The appellant says that the respondents ought to have informed other members of the congregation of the fact that she was not a slanderer. This did not occur and relations continued to be cantankerous. In 2009 the appellant contemplated instituting proceedings against the respondents, but she was dissuaded from doing so by a member of the organisation, Mr McCaslin, who promised the appellant that he would or could resolve her issues with the respondents. The appellant subsequently was very critical of this representation as shall appear below. Relations were not restored, as according to the appellant, the fourth named respondent continued to make accusations against her. She says that as a result she was obliged to leave the organisation in 2010.


On the 17th January 2011 the plaintiff commenced defamation proceedings against the second to fourth named respondents herein in proceedings entitled ‘ Ruth Moram v. Martyn Bell, Peter Van Bentham and Andrew Beeston, South Western Circuit Record No. 2011/18’ (the 2011 proceedings).


The second to fourth named respondents applied to have the 2011 proceedings struck out pursuant to O.21 of the Rules of the Circuit Court on the grounds that they involved litigating issues relating to the merits of religious beliefs and practices, ecclesiastical rules of conduct and/or discipline which were not justiciable, were specifically prohibited from the jurisdiction of the secular courts at common law and/or under Art. 44 of the Constitution or alternatively they were statute barred and bound to fail by virtue of the provisions of the Statute of Limitations 1957(as amended). On the 2nd June 2011 Judge O'Sullivan struck out the 2011 proceedings.


On the 7th November 2011, the High Court (Edwards J) sitting in Tralee dismissed the appellant's appeal against the dismissal of her Circuit Court proceedings on the basis that any such appeal required to be brought to the High Court in Dublin and not the High Court on Circuit in Tralee. On the 21st December 2011 the appellant applied to the Master of the High Court for an extension of time to appeal the order of the Kerry Circuit Court striking out the 2011 proceedings. The Master granted the appellant the extension of time sought and the appellant lodged an appeal against both the order of the Circuit Court and the order of Edwards J of 7th November, 2011


The second to fourth named respondents brought an application seeking orders to set aside the order of the Master extending time in which to appeal the order of Judge O'Sullivan and confirming that the appeal to the High Court in the 2011 proceedings had already been determined by Edwards J. All matters were heard before the High Court in Dublin (Hedigan J) on the 5th March 2012. Hedigan J. permitted the appellant's appeal to proceed and, in a written judgment fully considering the merits of her case, he dismissed the appeal from the decision of Judge O'Sullivan.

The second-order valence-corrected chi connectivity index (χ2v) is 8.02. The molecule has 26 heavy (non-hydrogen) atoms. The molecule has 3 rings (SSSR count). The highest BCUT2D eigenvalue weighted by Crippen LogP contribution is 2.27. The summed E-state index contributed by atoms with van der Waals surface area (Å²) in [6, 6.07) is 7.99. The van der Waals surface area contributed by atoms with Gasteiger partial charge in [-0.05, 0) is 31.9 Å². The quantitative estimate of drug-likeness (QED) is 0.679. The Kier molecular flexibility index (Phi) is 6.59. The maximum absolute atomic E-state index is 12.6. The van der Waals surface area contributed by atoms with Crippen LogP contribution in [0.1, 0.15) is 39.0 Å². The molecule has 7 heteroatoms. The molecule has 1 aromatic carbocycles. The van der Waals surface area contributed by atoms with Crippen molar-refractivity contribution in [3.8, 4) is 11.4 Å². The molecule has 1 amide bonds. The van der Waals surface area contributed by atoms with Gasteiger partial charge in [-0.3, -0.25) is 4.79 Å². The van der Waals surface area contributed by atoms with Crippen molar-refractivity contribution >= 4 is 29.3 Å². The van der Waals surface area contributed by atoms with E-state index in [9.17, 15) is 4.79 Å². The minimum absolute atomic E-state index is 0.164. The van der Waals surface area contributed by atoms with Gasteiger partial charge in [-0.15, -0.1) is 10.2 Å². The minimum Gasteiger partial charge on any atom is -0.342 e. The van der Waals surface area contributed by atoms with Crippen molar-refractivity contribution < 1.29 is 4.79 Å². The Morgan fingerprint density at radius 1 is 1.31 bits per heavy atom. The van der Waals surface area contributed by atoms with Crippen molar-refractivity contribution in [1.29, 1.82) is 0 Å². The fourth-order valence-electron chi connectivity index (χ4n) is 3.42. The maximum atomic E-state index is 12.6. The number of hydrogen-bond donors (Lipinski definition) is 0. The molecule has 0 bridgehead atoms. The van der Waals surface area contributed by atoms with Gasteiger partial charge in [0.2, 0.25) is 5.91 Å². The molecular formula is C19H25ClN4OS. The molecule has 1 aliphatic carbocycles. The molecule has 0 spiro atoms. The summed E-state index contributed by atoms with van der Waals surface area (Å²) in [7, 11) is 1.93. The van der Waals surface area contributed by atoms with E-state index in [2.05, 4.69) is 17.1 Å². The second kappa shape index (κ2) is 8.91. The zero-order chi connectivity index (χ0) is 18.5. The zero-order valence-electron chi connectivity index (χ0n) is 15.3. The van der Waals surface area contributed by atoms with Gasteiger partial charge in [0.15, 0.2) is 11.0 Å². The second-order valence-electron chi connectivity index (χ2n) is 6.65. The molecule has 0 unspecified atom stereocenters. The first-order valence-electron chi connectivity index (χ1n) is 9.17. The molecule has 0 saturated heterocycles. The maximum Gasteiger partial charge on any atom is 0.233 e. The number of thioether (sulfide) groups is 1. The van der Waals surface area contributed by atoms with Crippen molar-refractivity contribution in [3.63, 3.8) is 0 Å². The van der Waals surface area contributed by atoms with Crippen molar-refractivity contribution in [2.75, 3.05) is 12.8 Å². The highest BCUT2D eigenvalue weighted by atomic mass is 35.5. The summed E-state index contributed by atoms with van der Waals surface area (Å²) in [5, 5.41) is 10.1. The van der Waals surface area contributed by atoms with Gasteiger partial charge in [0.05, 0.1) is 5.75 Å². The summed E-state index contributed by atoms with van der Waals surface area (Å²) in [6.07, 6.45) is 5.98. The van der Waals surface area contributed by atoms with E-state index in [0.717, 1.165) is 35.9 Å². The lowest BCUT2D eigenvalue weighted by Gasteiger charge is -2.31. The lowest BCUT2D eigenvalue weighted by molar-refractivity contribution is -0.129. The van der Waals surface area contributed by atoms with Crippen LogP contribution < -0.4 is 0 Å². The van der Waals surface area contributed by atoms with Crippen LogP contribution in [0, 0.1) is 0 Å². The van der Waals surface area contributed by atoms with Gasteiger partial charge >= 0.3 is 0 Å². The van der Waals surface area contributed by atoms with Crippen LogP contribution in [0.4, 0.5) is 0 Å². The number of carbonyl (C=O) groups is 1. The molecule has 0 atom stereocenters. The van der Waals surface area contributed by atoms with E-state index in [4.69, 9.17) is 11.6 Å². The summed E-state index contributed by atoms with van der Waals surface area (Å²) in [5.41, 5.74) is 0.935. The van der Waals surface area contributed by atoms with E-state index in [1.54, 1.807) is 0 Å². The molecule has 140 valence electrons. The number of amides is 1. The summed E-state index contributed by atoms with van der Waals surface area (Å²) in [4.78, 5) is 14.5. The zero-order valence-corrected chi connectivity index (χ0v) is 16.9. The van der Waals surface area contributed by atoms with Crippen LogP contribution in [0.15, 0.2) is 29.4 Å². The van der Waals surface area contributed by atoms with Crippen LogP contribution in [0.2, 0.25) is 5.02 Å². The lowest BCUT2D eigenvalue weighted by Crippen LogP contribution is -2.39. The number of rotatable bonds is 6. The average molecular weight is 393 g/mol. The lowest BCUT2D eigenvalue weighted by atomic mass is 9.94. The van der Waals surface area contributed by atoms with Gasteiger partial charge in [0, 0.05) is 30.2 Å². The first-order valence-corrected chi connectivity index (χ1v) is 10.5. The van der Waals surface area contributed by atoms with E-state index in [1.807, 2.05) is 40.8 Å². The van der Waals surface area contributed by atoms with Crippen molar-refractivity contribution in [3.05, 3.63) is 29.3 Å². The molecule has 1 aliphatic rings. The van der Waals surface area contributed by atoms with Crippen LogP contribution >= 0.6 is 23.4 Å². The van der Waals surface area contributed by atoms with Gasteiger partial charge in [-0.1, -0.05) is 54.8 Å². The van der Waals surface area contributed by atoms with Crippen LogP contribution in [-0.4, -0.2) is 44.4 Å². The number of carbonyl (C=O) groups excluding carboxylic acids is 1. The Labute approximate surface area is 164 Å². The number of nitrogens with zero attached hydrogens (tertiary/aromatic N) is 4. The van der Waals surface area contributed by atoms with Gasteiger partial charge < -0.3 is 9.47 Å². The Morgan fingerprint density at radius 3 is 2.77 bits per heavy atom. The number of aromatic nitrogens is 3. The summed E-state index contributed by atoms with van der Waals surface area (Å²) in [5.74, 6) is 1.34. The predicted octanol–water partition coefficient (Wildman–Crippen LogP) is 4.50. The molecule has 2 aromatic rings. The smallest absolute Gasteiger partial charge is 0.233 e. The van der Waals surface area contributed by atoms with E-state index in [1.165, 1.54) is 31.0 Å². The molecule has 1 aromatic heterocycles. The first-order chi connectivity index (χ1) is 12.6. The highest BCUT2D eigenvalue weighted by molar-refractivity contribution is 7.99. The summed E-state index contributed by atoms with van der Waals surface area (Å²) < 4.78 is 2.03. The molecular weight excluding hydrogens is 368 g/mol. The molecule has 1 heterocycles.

The appellant then issued a second set of proceedings against the respondents in the High Court on 23rd May 2013 claiming damages for personal injury arising out of the congregation's disciplinary process in proceedings entitled ‘ Ruth Moram v. Watchtower Bible and Tract Society of Ireland, Andrew Beeston, Peter Van Benthem and Martyn Bell, Record No.2013/5238P’ (the 2013 proceedings).


The appellant pleaded that in March 2011 and December 2012 the appellant discovered a conspiracy on the part of the respondents to allow the appellant to be considered a slanderer in order to cover up their wrongful acts. She pleaded that the wrongful acts were done or permitted in accordance with secret procedures of the first named respondent. She said that the first named respondent has a secret book issued to elders appointed by the organisation containing secret instructions. She pleaded that the secret procedures were in violation of her human rights and her right to fair procedures. She said that the first named respondent knowingly and recklessly acted fraudulently and that the second to fourth named respondents concurred with this. They concealed their actions so as to prevent the appellant from taking legal action consequent to her injury and that they conspired to keep all matters secret so that the appellant could not bring proceedings against them. She said that her injuries were attributable to those wrongful acts. At para. O of her personal injury summons, she stated that:-

‘each time the plaintiff discovers procedures which affected her badly and which were kept secret from her, she is unable to cope with the stress involved. The stress from the discovery of 18th December 2012 [of certain secret...

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1 cases
  • Moram v Watchtower & Tract Soc
    • Ireland
    • Supreme Court
    • 31 July 2019
    ...McGovern and Costello JJ.) delivered by Costello J. on 28 March 2019 ( Moram v. Watchtower Bible and Tract Society of Ireland and ors [2019] IECA 90), these proceedings were dismissed by the High Court and that dismissal was upheld by the Court of Appeal. In substance, the basis of the dism......